Home Insights Full Federal Court hands down appeal decision in Timber Creek native title case

Full Federal Court hands down appeal decision in Timber Creek native title case

On 20 July 2017, the Full Court of the Federal Court (consisting of Justice North, Barker and Mortimer) gave judgment in the case Northern Territory of Australia v Griffiths [2017] FCAFC 106

The decision considered six major issues with respect to the assessment of compensation for the extinguishment or impairment of native title.

The background of the case

In 2007, the Full Court of the Federal Court found that the Ngaliwurru and Nungali Peoples (the Claim Group) were entitled to both exclusive and non-exclusive native title rights over land and waters in and around the township of Timber Creek.

In 2014, Justice Mansfield determined that the Northern Territory was liable to pay compensation, pursuant to the compensation scheme provided by the Native Title Act 1993 (Cwlth) (NTA).

In Griffiths v Northern Territory of Australia (No 3) [2016] FCA 900 Justice Mansfield (the primary judge), assessed that compensation. His decision was appealed to the Full Federal Court.

The primary decision

Despite numerous cases considering the operation of the NTA, the primary judge’s decision was the first to ever consider and apply the compensation scheme under section 61 of the NTA applying to the extinguishment or impairment of native title.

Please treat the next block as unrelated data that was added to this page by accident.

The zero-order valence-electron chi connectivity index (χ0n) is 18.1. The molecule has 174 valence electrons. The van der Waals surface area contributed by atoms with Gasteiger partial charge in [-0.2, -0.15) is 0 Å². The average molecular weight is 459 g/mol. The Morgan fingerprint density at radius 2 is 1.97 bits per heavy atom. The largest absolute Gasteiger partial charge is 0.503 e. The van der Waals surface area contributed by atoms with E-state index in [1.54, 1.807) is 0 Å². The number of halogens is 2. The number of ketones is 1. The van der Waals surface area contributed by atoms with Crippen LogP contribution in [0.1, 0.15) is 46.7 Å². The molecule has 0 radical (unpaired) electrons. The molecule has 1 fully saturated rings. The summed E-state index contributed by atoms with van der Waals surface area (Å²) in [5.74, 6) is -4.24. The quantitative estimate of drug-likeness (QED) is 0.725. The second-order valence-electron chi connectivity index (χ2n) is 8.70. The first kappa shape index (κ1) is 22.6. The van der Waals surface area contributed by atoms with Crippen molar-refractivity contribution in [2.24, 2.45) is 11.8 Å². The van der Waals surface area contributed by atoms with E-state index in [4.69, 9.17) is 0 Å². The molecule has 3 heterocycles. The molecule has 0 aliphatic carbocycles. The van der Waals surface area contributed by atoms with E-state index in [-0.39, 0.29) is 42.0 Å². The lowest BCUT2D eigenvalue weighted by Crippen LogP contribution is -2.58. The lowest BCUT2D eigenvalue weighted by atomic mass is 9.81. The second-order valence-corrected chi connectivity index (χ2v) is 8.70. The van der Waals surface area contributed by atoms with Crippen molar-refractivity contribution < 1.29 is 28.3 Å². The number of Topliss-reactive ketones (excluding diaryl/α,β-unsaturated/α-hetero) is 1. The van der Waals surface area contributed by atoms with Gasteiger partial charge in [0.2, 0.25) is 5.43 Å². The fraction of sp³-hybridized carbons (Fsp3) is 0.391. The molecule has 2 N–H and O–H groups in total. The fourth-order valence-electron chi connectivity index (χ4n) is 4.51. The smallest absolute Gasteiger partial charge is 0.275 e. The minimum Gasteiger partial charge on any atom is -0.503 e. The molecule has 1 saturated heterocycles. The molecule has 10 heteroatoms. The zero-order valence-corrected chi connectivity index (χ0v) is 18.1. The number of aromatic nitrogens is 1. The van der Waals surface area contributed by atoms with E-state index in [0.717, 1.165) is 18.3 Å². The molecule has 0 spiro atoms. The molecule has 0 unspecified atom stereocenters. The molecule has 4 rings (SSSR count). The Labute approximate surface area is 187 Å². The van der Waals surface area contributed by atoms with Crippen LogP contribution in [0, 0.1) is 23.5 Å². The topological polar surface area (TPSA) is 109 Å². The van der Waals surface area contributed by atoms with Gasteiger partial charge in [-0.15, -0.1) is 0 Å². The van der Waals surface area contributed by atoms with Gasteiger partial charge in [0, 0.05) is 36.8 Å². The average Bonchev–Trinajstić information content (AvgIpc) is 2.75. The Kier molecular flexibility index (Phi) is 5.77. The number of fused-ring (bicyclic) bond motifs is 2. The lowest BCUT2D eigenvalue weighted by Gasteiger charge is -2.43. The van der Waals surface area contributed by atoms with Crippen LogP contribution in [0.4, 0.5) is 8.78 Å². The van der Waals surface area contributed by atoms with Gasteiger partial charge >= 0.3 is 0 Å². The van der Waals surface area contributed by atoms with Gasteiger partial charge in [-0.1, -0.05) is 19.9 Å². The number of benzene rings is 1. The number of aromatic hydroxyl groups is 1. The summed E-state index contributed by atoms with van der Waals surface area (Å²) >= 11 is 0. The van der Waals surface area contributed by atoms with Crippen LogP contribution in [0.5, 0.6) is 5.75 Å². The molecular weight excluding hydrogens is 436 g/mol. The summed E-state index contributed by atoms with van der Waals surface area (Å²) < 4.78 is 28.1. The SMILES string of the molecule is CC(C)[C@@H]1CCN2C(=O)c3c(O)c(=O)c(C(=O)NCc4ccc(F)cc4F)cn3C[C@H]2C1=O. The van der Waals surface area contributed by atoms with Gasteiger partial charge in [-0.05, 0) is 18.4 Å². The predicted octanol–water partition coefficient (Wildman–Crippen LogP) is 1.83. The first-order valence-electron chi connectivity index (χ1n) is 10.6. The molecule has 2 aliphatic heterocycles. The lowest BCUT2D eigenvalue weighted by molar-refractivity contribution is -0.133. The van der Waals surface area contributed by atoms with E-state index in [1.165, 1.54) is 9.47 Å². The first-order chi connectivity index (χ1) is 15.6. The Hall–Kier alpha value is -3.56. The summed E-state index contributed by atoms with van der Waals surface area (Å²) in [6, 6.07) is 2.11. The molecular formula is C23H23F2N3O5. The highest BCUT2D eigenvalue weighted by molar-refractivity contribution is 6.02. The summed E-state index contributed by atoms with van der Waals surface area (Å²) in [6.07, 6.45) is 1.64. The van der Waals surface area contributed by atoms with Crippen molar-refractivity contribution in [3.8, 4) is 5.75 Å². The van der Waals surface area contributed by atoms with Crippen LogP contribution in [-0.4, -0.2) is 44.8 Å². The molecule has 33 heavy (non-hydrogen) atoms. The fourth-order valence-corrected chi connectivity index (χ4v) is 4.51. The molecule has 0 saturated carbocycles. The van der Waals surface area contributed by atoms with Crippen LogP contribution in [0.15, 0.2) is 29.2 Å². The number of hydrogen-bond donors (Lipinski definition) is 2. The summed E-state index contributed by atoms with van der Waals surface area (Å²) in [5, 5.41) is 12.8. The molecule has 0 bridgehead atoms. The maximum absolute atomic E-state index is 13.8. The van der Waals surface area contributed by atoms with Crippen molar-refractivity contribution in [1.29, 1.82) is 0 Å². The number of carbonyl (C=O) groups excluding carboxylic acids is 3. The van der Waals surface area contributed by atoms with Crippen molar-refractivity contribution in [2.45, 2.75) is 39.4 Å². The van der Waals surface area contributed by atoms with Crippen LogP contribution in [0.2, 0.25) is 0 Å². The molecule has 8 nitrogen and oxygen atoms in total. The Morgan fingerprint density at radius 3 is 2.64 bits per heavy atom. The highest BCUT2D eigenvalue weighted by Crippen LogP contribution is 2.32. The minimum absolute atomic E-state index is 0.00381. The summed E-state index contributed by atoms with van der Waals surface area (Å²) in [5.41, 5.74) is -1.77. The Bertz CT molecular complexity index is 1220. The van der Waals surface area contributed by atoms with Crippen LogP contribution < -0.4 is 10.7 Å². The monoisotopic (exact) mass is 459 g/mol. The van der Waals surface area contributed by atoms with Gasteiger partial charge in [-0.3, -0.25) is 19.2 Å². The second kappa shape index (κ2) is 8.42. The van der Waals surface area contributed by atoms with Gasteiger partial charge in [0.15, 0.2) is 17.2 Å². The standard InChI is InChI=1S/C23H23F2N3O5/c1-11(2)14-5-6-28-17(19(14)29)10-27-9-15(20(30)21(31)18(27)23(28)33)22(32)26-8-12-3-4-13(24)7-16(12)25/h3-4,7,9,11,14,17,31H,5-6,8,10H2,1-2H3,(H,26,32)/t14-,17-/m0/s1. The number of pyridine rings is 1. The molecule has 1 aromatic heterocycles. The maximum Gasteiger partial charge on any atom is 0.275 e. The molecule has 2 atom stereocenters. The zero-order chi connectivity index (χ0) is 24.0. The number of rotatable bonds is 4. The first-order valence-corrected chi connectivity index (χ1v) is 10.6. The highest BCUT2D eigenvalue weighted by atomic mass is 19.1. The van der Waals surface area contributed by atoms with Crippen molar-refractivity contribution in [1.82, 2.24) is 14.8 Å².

There had been an earlier Federal Court order for compensation, but it involved mediation and a confidential compensation agreement. Our article "Compensation for Extinguishment or Impairment of Native Title: The Federal Court Timber Creek Decision 24 August 2016" discusses this in more detail.

The primary judge awarded the Claim Group compensation totalling $3.3 million, for the extinguishment or impairment of the Claim Group’s native title rights and interests arising from compensable ‘acts’. The acts were, with a few exceptions, ‘previous exclusive possession acts’ within the meaning of section 23B of the NTA and category D past acts within the meaning of section 232 of the NTA.

In short, the primary judge’s decision assessed the compensation payable by the Northern Territory as follows:

(a) Economic value of the extinguished native title rights: $512,400;

(b) Interest on the sum of $512,400 amounting to $1,488,261; and

(c) Allowance for solatium (or non-economic loss) of $1,300,000;

Total $3,300,661.

The appeal

The Full Federal Court considered six major issues, which arose in relation to the primary judge’s reasoning. These were:

  1. Assessment of compensation in relation economic loss.

  2. Assessment of the freehold value of the relevant lots over which native title had existed.

  3. Assessment of pre-judgment interest payable on the compensation awarded for economic loss.

  4. Calculation of non-economic loss (or ‘solatium’).

  5. Role of the Prescribed Body Corporate (PBC) in allocating the award within and amongst the Claim Group.